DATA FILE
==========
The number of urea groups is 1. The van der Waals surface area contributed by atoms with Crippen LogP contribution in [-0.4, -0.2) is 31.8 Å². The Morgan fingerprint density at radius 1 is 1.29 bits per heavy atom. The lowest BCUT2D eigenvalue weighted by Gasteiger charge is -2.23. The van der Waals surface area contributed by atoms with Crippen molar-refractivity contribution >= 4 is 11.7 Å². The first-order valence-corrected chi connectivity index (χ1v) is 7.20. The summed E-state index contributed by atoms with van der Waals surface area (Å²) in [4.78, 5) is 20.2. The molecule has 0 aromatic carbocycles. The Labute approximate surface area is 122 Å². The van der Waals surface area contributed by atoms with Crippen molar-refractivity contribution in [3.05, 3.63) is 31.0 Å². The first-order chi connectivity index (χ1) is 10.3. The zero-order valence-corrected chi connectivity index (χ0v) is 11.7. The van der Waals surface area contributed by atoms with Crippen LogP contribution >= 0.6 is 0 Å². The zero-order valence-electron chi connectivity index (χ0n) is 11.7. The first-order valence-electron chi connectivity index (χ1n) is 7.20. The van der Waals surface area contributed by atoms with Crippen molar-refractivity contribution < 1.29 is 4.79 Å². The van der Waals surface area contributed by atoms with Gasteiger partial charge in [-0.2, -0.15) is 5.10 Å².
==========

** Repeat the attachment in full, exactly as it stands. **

The number of urea groups is 1. The van der Waals surface area contributed by atoms with Crippen LogP contribution in [-0.4, -0.2) is 31.8 Å². The Morgan fingerprint density at radius 1 is 1.29 bits per heavy atom. The lowest BCUT2D eigenvalue weighted by Gasteiger charge is -2.23. The van der Waals surface area contributed by atoms with Crippen molar-refractivity contribution >= 4 is 11.7 Å². The first-order valence-corrected chi connectivity index (χ1v) is 7.20. The summed E-state index contributed by atoms with van der Waals surface area (Å²) in [4.78, 5) is 20.2. The molecule has 0 aromatic carbocycles. The Labute approximate surface area is 122 Å². The van der Waals surface area contributed by atoms with Crippen molar-refractivity contribution in [3.05, 3.63) is 31.0 Å². The first-order chi connectivity index (χ1) is 10.3. The zero-order valence-corrected chi connectivity index (χ0v) is 11.7. The van der Waals surface area contributed by atoms with Crippen LogP contribution >= 0.6 is 0 Å². The zero-order valence-electron chi connectivity index (χ0n) is 11.7. The first-order valence-electron chi connectivity index (χ1n) is 7.20. The van der Waals surface area contributed by atoms with Crippen molar-refractivity contribution < 1.29 is 4.79 Å². The van der Waals surface area contributed by atoms with Gasteiger partial charge in [-0.2, -0.15) is 5.10 Å².